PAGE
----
If you’ve observed any of these cancers in yourself, you’ve got to change—either yourself or your environment (i.e., get a new job). Now, I’m not a quitter. But I do advocate it in some circumstances.Some people aren’t at a place in life where they can be performance ponies for their companies. Yes, I just called employees who haven’t yet earned trust broken show horses. Granted, some stallions were dealt a poor hand. Some simply don’t have the skills (yet) to cope in a standard workforce environment. And some horses were born to be wild. I’ve seen enough Millennials struggle in business (and tragic horse films like Buck, and Man from Snowy River) to know—if you can’t be controlled, you get put down. So do yourself a favor, shape up or ship out. If you can’t adapt, don’t stay in a joyless job. Start making moves now to get yourself out of that toxic environment into a place where you can choose to be happy.
Many workers who hop from job-to-job, who search for a place where they “make a difference,” never find it. In many cases, the problem is sadly with them. In many instances, these good folks fail to realize that it takes more that 8 months with a company to start to feel like you are making an impact. Here are some tips that helped me cross that dessert:
Instructional design is a terrific field with tremendous potential to help people and organizations. And like any profession, if you want to achieve greatness, you’ve got to pay your dues. (E.g., Lawyers don’t join firms and immediately become partners.) Freedom and autonomy at work come only after you’ve proven yourself to be a reliable asset to those you serve. During that necessary period of servitude, don’t be an academic know-it-all. Don’t miss the mark by valuing what’s “right” above your relationship with the client. Be service minded. Speak well, act well, and you will do well.
Are you an instructional designer? Are you’re getting stepped on by your project manager (PM) at work? Begin the process of receiving the respect you deserve by developing trust with your PM. Below is an example of a (slightly manipulative) process that instructional designers (IDs) with < 10 years in the field can use to build trust with their project managers:
TL;DR — The more trust you earn, the more creative control the PM/clientPOC will relinquish for future projects. Only after customers are convinced that you can make them look good are they willing to be open to your crazy, new ideas from a project’s inception.
Video Summary: Cloning is all in the planning and post-production. First, you shoot all the “pieces” you need. Then all the pieces are cut using the After Effects pen tool and composite them together using layers. Once the pieces are put together, you make them look pretty and believable by adjusting coloring, and adding camera shake.
Answer by Suresh Rathinam:
I was a very bad Procrastinator for a very long time, until I really understood the basics of why I procrastinate.
In order to understand why you procrastinate, first you should have a strong desire to eliminate procrastination in your life and following the methods mentioned below will be helpful.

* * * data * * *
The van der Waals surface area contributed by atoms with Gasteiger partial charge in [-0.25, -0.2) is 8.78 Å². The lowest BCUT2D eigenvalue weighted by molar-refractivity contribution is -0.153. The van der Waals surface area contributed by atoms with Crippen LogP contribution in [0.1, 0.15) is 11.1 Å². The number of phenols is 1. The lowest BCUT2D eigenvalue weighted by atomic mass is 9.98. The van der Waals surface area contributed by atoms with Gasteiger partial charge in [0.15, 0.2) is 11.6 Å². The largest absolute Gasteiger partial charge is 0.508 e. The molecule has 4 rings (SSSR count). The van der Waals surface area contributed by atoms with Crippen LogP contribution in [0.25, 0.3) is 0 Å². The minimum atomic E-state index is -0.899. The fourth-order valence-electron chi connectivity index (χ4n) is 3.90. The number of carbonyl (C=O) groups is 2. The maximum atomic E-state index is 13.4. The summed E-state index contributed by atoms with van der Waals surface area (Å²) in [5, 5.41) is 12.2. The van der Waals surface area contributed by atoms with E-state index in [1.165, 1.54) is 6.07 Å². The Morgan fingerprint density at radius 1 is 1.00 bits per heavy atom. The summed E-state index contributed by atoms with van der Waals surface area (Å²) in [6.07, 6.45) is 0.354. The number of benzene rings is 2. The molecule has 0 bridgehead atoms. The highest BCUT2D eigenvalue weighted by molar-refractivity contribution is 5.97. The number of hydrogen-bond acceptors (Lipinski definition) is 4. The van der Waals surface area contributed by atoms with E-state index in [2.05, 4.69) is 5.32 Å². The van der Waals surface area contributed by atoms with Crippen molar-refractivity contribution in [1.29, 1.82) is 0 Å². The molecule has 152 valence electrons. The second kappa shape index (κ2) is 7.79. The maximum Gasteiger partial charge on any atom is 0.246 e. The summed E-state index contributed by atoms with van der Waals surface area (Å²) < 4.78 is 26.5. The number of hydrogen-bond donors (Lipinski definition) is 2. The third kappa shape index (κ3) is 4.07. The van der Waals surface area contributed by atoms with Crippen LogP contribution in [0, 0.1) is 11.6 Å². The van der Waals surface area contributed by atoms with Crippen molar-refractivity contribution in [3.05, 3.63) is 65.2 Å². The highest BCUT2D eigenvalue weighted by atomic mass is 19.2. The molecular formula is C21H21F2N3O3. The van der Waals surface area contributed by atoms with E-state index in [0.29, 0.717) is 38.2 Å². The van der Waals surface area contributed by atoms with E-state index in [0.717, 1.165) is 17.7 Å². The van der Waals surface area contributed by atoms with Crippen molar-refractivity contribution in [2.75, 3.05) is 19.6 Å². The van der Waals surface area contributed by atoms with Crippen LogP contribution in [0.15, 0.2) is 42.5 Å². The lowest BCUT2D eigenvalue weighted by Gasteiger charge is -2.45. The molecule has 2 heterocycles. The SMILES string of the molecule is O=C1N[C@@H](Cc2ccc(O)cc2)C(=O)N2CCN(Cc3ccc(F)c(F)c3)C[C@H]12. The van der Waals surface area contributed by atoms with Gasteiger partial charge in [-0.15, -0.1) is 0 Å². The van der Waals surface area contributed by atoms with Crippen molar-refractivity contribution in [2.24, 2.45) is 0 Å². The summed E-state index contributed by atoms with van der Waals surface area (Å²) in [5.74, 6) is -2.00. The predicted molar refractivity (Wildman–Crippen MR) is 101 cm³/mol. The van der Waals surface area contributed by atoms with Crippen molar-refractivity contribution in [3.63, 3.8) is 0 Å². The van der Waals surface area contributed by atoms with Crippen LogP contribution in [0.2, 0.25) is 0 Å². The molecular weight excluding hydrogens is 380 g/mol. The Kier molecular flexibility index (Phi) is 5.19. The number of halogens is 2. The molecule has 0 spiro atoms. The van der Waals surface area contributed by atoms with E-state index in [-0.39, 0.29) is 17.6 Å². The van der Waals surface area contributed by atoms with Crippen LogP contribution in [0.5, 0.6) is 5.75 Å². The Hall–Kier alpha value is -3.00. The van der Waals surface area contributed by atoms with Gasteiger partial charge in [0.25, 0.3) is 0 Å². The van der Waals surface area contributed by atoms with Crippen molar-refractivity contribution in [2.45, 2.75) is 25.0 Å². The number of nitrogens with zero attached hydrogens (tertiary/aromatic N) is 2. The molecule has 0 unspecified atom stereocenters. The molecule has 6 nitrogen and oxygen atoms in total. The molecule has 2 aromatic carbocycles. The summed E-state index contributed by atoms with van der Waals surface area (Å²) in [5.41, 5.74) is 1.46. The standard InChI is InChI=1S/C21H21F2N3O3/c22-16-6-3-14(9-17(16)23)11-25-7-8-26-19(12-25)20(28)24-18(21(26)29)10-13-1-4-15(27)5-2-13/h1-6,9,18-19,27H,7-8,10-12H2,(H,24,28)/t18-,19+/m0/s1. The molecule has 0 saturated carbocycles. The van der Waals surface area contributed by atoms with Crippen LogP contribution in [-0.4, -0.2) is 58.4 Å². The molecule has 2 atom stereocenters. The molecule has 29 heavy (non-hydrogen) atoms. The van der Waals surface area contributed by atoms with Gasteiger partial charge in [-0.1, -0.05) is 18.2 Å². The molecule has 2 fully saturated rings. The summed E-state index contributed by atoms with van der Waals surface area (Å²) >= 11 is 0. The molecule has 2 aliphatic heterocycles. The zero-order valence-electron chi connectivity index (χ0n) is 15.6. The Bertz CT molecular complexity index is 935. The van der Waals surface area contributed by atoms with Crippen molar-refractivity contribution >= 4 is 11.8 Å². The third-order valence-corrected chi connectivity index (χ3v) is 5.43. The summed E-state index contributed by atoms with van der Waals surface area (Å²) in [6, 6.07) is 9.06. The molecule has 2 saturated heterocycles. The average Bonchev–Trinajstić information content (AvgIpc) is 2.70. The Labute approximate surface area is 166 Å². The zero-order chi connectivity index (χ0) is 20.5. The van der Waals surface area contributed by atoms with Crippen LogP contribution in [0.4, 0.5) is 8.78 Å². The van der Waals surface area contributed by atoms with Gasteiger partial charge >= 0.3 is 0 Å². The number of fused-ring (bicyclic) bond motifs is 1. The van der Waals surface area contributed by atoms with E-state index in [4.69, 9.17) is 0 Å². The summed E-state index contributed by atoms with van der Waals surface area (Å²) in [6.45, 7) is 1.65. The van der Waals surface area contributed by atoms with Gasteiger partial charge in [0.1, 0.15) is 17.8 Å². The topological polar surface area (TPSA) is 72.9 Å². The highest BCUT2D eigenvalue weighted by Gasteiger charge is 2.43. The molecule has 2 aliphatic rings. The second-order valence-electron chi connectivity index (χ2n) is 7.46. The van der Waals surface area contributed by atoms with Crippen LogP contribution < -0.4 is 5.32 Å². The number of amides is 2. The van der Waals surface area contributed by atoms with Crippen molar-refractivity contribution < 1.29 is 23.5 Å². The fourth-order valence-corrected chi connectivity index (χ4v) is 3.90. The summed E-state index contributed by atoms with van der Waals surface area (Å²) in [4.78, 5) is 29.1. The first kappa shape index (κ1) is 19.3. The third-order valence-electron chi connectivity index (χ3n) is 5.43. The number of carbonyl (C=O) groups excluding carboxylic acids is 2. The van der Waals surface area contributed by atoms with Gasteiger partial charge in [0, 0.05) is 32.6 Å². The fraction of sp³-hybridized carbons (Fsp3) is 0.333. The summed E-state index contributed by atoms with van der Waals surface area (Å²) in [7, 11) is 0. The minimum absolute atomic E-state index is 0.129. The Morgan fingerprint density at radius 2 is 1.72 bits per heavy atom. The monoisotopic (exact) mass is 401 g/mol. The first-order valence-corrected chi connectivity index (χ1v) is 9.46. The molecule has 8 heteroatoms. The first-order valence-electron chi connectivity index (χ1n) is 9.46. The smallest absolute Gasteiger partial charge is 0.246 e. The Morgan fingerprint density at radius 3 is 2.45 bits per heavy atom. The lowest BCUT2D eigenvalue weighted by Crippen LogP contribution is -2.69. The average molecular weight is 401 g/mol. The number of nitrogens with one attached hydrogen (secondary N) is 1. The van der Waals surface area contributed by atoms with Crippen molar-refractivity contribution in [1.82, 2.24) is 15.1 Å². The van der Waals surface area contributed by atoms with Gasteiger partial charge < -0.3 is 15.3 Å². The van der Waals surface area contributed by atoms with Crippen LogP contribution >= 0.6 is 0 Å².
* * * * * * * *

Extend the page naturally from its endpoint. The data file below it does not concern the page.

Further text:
I. Track down your everyday activity
When I first started writing down the list of activities that I do everyday, it felt like a waste of time. But later while analyzing the one month data I clearly understood why I don't have enough time to do the necessary activities and it narrowed down to the bad habits that i had created over time.
I was spending most of my time in Facebook and was affected by the "Chain-clicking curse" where watching a video from Facebook will lead to YouTube in-turn to Twitter to see the trend and it goes on and on into loads of unnecessary browsing wasting your precious time
II. Understanding why we procrastinate
We procrastinate because of the habits that we create over time. When we work some random thought strikes our mind, it might be as simple as,
where to go for the next vacation?
and I go to online to check details of it. It doesn't stop there, then to Facebook to see where my friends went and something else catches up my eyes and the clicks goes endlessly.
III. How we create Habits
I have been following this routine every day which let me do overtime to complete my work and had no time for the essential things in life. All of these made sense to me when I read the Power of habit by Charles Duhigg.
Understanding the basic of habit was big help to me. I starts with a cue/Signal in my case it was the random thought and my routine was to search about it and reward that I get is leaving a stressful work for that moment/satisfaction by answering my random thought which sucks my time endlessly leaving only a very short period of time to do the necessary.
Now the trick it to replace the bad routine with a good routine which will lead to greater productivity in life, which could be understood by looking at how runners reward themselves
Here the cue is the Running shoe and it lets you to the routine of running which was created over time, running leads to the reward which is sense of accomplishment on completing a run also satisfying the Endorphin craving that you get by looking at the running shoe
IV. How I cured myself by changing my routine
1. Keeping myself distraction free
a. Turn off internet: Most of my work doesn't need internet so turned off my WiFi whenever i work
b. Note pad: Whenever some random thoughts strike rather than searching it online I started recording them down in a small note and researched about them later
c. Setting Time limits: Started setting a duration to complete my work which helped me to focus more on my work, Even had set time on socializing with my colleagues spending not more than 5 minutes on unnecessary talks
2. Sustaining the habits
a. Tracking your activities: Its quite tough for me to write every activity now and then, so I spent half an hour every day before sleeping to write down the activities of the whole day splitting into hourly activities and do a quick analysis on where to improve next day. It looks something like this: